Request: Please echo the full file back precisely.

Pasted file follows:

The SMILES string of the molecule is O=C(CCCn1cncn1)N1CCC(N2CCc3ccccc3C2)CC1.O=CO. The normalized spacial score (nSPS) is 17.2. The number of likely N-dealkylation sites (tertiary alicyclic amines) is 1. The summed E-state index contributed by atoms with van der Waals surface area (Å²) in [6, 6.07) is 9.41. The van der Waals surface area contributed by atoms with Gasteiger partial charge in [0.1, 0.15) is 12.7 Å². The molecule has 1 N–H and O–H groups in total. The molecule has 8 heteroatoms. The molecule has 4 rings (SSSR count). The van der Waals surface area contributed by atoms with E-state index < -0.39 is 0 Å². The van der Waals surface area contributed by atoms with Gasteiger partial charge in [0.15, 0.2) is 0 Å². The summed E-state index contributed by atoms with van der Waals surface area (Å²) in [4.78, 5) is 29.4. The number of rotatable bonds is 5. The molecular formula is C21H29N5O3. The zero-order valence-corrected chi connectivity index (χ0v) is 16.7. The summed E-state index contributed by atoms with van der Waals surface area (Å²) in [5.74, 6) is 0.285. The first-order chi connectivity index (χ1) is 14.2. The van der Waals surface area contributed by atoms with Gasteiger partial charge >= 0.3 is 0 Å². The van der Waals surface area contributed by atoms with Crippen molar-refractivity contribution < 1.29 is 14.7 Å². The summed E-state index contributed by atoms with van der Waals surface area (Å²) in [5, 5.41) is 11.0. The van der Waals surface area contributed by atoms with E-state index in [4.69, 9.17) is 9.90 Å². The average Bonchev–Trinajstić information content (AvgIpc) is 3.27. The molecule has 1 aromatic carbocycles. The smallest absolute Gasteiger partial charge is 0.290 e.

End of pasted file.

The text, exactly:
The SMILES string of the molecule is O=C(CCCn1cncn1)N1CCC(N2CCc3ccccc3C2)CC1.O=CO. The normalized spacial score (nSPS) is 17.2. The number of likely N-dealkylation sites (tertiary alicyclic amines) is 1. The summed E-state index contributed by atoms with van der Waals surface area (Å²) in [6, 6.07) is 9.41. The van der Waals surface area contributed by atoms with Gasteiger partial charge in [0.1, 0.15) is 12.7 Å². The molecule has 1 N–H and O–H groups in total. The molecule has 8 heteroatoms. The molecule has 4 rings (SSSR count). The van der Waals surface area contributed by atoms with E-state index < -0.39 is 0 Å². The van der Waals surface area contributed by atoms with Gasteiger partial charge in [0.15, 0.2) is 0 Å². The summed E-state index contributed by atoms with van der Waals surface area (Å²) in [4.78, 5) is 29.4. The number of rotatable bonds is 5. The molecular formula is C21H29N5O3. The zero-order valence-corrected chi connectivity index (χ0v) is 16.7. The summed E-state index contributed by atoms with van der Waals surface area (Å²) in [5.74, 6) is 0.285. The first-order chi connectivity index (χ1) is 14.2. The van der Waals surface area contributed by atoms with Gasteiger partial charge >= 0.3 is 0 Å². The van der Waals surface area contributed by atoms with Crippen molar-refractivity contribution < 1.29 is 14.7 Å². The summed E-state index contributed by atoms with van der Waals surface area (Å²) in [5, 5.41) is 11.0. The van der Waals surface area contributed by atoms with E-state index in [4.69, 9.17) is 9.90 Å². The average Bonchev–Trinajstić information content (AvgIpc) is 3.27. The molecule has 1 aromatic carbocycles. The smallest absolute Gasteiger partial charge is 0.290 e.